All things must die.
In the case of the Federal Reserve's unprecedented stimulus program that has been a big driver of the five-year stock rally, the end is finally near.
In minutes released from its June meeting, the central bank said that if the economy improves as it expects, its massive bond buying program will fully wind down following its meeting in October.
The Fed's intention to pull back, or "taper," its stimulus is a sign that it believes the economy is on the right track. That's the good news.
The bond purchases are only one measure helping to boost the economy, but the curtailment is being watched closely as a sign of when the Fed could raise interest rates. The Fed intends to be very clear and give plenty of signals about rate hikes, according to the minutes.
The Fed is currently buying $25 billion in monthly bonds, down from $85 billion last year.
The minutes indicate some of the top economists in America believe that activity will pick up in the second half of the year. The Fed did revise its GDP forecast for 2014 down from 2.3% to 2.1%, but many economists have pinned the decline on unusually severe winter weather.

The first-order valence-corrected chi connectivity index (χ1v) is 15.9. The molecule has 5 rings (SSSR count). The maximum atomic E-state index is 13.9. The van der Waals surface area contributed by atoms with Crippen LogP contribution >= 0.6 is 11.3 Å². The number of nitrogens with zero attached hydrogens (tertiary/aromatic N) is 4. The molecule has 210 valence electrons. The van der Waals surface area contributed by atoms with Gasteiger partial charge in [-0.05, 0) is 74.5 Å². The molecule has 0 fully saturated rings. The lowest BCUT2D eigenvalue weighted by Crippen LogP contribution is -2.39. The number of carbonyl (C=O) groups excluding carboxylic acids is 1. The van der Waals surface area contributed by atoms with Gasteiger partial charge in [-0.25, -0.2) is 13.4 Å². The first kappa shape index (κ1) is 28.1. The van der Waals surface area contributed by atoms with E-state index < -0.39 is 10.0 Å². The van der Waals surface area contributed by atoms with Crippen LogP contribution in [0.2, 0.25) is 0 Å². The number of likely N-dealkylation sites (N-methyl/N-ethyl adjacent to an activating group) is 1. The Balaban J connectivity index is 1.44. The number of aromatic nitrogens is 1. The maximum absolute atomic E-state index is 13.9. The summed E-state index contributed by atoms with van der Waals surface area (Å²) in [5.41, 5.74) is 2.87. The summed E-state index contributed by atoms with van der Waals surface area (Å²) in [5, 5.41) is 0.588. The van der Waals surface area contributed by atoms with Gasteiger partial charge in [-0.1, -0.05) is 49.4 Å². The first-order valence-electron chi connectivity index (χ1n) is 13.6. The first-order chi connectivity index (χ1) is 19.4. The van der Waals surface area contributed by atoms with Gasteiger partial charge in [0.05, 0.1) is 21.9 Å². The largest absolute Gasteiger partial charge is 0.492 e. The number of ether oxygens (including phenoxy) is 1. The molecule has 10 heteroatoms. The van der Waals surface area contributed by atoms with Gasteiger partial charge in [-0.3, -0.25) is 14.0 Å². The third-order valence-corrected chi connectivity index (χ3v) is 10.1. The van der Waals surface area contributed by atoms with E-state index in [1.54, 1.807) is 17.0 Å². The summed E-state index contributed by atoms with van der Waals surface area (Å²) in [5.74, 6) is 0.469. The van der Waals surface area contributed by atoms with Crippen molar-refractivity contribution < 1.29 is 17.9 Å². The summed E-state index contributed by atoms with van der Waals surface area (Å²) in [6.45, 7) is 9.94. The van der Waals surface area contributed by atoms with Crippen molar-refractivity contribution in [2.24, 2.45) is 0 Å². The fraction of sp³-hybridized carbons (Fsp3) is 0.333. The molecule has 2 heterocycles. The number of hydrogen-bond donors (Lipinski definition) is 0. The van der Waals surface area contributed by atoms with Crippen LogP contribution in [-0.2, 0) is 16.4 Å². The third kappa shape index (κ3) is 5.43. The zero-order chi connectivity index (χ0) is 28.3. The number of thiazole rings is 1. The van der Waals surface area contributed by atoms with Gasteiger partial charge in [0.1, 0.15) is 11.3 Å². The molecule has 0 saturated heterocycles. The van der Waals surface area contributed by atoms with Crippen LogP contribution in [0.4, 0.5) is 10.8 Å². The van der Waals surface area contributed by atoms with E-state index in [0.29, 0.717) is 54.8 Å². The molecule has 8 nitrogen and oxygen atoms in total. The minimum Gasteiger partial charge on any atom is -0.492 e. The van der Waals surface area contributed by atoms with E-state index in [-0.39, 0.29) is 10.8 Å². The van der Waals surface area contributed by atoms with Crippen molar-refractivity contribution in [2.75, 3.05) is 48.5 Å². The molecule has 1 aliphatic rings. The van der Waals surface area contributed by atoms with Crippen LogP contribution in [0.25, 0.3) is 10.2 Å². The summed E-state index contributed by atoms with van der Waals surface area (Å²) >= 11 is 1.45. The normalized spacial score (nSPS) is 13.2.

The main question among Fed watchers is when the committee will raise its key federal funds rate, which currently stands between 0% and 0.25%. The minutes didn't give any solid dates, although the Fed tried to reassure the world that it will give a lot of signals well in advance of any rate hike.
"The June unemployment numbers were strong, but not strong enough to abandon course," says Ernest Cecilia, chief investment officer of Bryn Mawr Trust. "Janet Yellen wants to stay on message and be really clear. Any flip flopping will lead to a perception that the Fed doesn't have its act together."
In addition to its massive bond buying program, the Fed's low interest rate policy has been widely credited with driving investors into stocks and reviving the housing market by sending mortgage rates to historic lows.
After the June jobs report, many strategists began forecasting a rate increase sooner than later. Economists at Goldman Sachs (, )JP Morgan (, )Bank of America, ( )Citigroup (, and Capital Economics all moved up their predictions on rate hike timing. )
If the market misreads the Fed's timing, it might be bad for stocks as investors flee to safer assets.
But the Fed has been insistent that it plans to keep rates low for some time -- well beyond the end of its bond buying. Its latest "dot plot," poll from its June meeting showed all Fed members except one (there's always one) believe interest rates will remain the same through the end of 2014.
The median prediction for the end of 2015, however, is interest rates above 1%.